This article will explain how the timing of the Macintosh Classic CRT works and how I tried (and failed) to interface it with the Raspberry Pi, and how I successfully interfaced it with the BeagleBone Black’s PRU.
How does the CRT display an Image?
I will not explain how the CRT works in theory, other people have done that before. But I want to write about the signals needed to compose an image on the CRT-display.
The screen basically needs three signals: HSYNC, VSYNC and DATA (It might remind you of VGA). HSYNC stands for horizontal synchronization, VSYNC is for vertical sync, DATA sends the video pixels to the display. Since the Macintosh Classic display is monochrome (black/white), there is only one DATA line. If it had more colors, there could be more separate lines (like one for red, one for blue and one line for green).
HSYNC triggers a new line on the display. At every falling edge, the CRT’s circuit positions the screen’s electron beam to the beginning of the next line. The signal has a frequency of roughly 22.25kHz and it looks like this:
Each time the HSYNC signal gets low, the screen gets ready to display a new line of data. You can see that the period is about 45µs for one complete frame. But you can also see, that the signal is HIGH 59% of the time and LOW for 41%.
The VSYNC signal triggers a new frame on the display. It has a frequency of about 60.15Hz, which is also referred to the refresh rate of the screen. This signal was a bit harder to create because it had to be synchronized with the HSYNC signal. In my application, the VSYNC signal occurs after 342 HSYNC edges. The HSYNC pulses continue during the VSYNC, but the video data doesn’t:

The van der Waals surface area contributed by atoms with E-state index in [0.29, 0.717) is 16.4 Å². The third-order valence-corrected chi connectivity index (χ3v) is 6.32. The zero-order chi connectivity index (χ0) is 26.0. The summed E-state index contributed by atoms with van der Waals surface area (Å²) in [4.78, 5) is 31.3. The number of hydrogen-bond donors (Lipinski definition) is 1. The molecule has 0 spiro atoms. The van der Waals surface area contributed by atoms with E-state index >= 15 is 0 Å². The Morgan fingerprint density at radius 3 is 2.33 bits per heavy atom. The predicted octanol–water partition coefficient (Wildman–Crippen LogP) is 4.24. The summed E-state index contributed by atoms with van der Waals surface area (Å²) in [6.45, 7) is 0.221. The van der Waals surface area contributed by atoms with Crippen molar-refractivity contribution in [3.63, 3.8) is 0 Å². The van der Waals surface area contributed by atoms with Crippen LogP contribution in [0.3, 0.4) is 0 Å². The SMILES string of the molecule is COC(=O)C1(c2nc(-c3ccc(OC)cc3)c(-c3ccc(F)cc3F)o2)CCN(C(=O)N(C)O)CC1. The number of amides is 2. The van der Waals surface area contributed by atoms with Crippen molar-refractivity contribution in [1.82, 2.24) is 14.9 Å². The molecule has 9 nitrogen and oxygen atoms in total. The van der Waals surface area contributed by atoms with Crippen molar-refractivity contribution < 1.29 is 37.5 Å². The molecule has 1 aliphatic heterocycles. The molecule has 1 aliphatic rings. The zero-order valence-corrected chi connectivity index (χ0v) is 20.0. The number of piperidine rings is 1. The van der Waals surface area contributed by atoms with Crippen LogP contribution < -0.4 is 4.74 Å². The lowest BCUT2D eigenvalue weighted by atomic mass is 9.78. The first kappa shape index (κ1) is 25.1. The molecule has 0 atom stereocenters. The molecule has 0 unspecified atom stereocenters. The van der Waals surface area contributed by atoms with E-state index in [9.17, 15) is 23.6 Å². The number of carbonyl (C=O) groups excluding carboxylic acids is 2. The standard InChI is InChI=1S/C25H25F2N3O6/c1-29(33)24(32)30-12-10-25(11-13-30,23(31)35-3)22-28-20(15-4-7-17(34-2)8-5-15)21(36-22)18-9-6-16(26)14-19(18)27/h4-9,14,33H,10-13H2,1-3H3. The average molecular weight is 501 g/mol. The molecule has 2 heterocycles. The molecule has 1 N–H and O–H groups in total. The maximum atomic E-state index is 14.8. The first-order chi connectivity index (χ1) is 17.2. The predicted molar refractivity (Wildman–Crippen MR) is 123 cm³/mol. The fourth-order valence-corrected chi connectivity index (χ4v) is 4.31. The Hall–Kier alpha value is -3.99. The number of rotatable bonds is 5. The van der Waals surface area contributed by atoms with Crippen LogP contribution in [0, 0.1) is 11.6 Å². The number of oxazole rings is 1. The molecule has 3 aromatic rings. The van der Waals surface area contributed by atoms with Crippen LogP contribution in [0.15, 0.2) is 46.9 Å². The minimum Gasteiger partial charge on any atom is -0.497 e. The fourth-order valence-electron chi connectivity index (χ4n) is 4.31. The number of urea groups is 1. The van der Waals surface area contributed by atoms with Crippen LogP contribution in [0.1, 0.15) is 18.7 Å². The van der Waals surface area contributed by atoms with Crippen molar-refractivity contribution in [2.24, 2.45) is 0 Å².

You can clearly see that the HSYNC pulses continue while the VSYNC line get’s low. VSYNC is also triggered on the falling edge.
The last signal is the DATA line. This was the trickiest bit and it was not possible to produce it with the Raspberry Pi. The problem is, that this signal is time critical. It always has to take exactly the same time to send this data to the CRT (and this is not possible to make with the raspberry pi by just writing code. However, you can construct slower frequencies exactly with the Pi).
The data is sent by bit banging the pixels to the CRT with a dot clock frequency of around 16MHz (15.6672 MHz to be precise). Bit banging means that you send out the state of a pixel (HIGH = white, LOW = black pixel) via the DATA line in an exact timing, one bit after another:
As you can see in fig. 3, the DATA does not start exactly at the falling edge of the HSYNC signal, it starts (roughly) 10µs after the falling edge. This time is needed by the CRT to position the electron beam at the start of the next line. There is also a time needed after a VSYNC to reposition it to point at the first pixel’s position on the screen. You can get a better understanding of the timings of these two signals by looking at fig. 4:
Note: The DATA line should be high while no pixels are sent to the CRT, fig. 3 and 4 show the DATA line getting low after the pixels were transmitted, to make the pulse duration visible.
This was basically everything that is needed to display an image on the CRT. The signals have to run synchronized and with exactly the frequencies they need to have. Otherwise, the image might get distorted.
If you want to rebuild this or a similar project, here are some important numbers for this particular CRT monitor:
22.25kHz, 45µs period, 18.45µs low 59% PWM duty cycle
VSYNC-Frequency (Refresh rate)
60.15Hz, 16700µs period, 180µs low 99% PWM duty cycle
15.6672MHz, 512 pixels in roughly 32.8µs Signal has to be high while no pixels are sent
If you can find a datasheet or a table with the exact timings for your display, you can get the information from that. Otherwise, you can try to measure the signals produced by the original hardware’s video interface. Luckily, most older computers had such documents and you can easily find them on the interweb. Macintosh Classic Developer Note, Macintosh Classic II Developer Note.
Create the signals with the Beaglebone’s PRU
Creating exactly timed signals is possible with the BeagleBone Black. You can read about the process here. This was not a big deal, the harder part was to create the DATA line. I’ll describe the method in the next part of the series!